Getting the right workers for open jobs part of state’s plan
By Matt Mikus firstname.lastname@example.org February 24, 2013 11:18PM
Updated: February 25, 2013 9:33AM
The General Assembly has focused on connecting workers to higher paying jobs, and one effort includes House Bill 1002, the Indiana Career Council.
That bill, which passed the House Feb. 12 with a unanimous vote would bring together 16 leaders throughout state government, higher education and business to develop a plan to match workers with training programs and potential jobs.
House Speaker Brian Bosma, R-Indianapolis, and Minority Leader Scott Pelath, D-Michigan City, teamed up to promote the bipartisan effort.
While introducing the concept, Bosma referenced a conversation he had with executives from ArcelorMittal, who said they have a number of jobs they can’t fill because the applicants aren’t qualified.
Gary Norgren, who leads ArcelorMittal workforce development initiatives, said the problem of finding qualified workers is only going to get worse. Norgren said the average age of the workforce is a little over 50, and many will be preparing for retirement.
“We’re going to have a huge turnover in our employees for both maintenance and operations,” Norgren said.
The entry level jobs in highest demand, he said, are mechanical and electrical technicians. Those starting positions can earn more than $60,000 a year plus benefits.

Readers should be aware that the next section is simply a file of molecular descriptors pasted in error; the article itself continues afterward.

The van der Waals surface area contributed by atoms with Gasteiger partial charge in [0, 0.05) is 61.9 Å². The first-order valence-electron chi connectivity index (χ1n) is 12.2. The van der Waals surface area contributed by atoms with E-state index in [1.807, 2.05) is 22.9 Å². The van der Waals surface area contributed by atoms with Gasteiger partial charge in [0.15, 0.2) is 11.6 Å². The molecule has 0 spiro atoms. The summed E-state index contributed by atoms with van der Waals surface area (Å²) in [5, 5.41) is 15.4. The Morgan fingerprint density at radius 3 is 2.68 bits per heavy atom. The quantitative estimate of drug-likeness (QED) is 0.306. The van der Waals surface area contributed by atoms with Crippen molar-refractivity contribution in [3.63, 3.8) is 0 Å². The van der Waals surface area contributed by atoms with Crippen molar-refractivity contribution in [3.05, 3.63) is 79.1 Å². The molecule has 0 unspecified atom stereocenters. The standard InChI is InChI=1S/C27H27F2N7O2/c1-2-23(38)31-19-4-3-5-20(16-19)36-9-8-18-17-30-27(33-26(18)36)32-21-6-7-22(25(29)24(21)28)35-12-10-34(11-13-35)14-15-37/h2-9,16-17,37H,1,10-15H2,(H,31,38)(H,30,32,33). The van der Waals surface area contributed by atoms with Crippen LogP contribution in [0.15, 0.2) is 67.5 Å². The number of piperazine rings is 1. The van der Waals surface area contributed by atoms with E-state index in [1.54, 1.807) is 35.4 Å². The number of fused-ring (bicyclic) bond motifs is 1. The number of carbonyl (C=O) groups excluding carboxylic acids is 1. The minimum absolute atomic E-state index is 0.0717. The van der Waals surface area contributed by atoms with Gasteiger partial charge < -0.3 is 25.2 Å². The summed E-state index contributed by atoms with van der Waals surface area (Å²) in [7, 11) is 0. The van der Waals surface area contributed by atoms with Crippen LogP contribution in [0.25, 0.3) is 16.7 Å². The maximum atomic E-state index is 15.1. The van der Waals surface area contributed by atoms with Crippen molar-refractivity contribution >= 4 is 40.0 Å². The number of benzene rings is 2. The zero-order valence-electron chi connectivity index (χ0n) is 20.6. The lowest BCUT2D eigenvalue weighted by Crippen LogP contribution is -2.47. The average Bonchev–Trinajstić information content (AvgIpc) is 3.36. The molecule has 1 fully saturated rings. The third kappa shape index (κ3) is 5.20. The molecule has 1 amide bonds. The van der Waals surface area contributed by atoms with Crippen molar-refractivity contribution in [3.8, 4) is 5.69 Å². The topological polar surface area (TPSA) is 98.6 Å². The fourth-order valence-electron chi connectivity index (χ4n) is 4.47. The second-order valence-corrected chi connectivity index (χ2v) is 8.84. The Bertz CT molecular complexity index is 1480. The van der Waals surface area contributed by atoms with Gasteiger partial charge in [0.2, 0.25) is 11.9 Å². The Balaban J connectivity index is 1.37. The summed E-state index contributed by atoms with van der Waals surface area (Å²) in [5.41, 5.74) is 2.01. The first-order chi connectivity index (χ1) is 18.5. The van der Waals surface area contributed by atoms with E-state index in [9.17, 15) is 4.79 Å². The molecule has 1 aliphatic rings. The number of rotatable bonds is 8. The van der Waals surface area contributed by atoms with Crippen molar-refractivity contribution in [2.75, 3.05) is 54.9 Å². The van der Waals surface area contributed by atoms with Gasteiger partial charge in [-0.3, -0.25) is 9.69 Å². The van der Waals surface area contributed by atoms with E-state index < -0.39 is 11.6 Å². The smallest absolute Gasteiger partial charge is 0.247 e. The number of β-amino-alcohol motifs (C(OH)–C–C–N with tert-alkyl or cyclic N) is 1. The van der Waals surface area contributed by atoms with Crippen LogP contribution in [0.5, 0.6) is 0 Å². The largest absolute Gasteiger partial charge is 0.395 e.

“Those candidates that take a mechanical or electrical position need a little more aptitude than our operators,” he explained.
That aptitude requires a job seeker to pass a test to determine their capabilities in either mechanics or electrical systems.
“You don’t have to go through a program,” Norgren said, “you could come from the military, have previous work experience or even a four-year degree. But our standards are a testing for an entry level examination.”
In order to provide the needed workforce, Norgren said the company partnered with United Steelworkers on Steelworkers for the Future in 2008. The program helps train future steelworkers. The program partners with local community colleges like Ivy Tech and Purdue North Central to provide an associate’s degree while offering on-site training and pay.
At the same time, Norgren said, a number of elementary and high schools are receiving support to increase interest in science, technology, engineering and mathematics with resources and curriculum support.
“It’s the right approach,” he said, “We’re selling manufacturing as a whole to the students. We encourage the two and a half years in school, get the degree they need. If they choose to go somewhere else, that’s fine, but they know the skills to pass our entrance exams.”
Even with these efforts, Norgren said there’s need for more to fill positions left vacant.
“That pipeline to a career needs to be bolstered,” he said.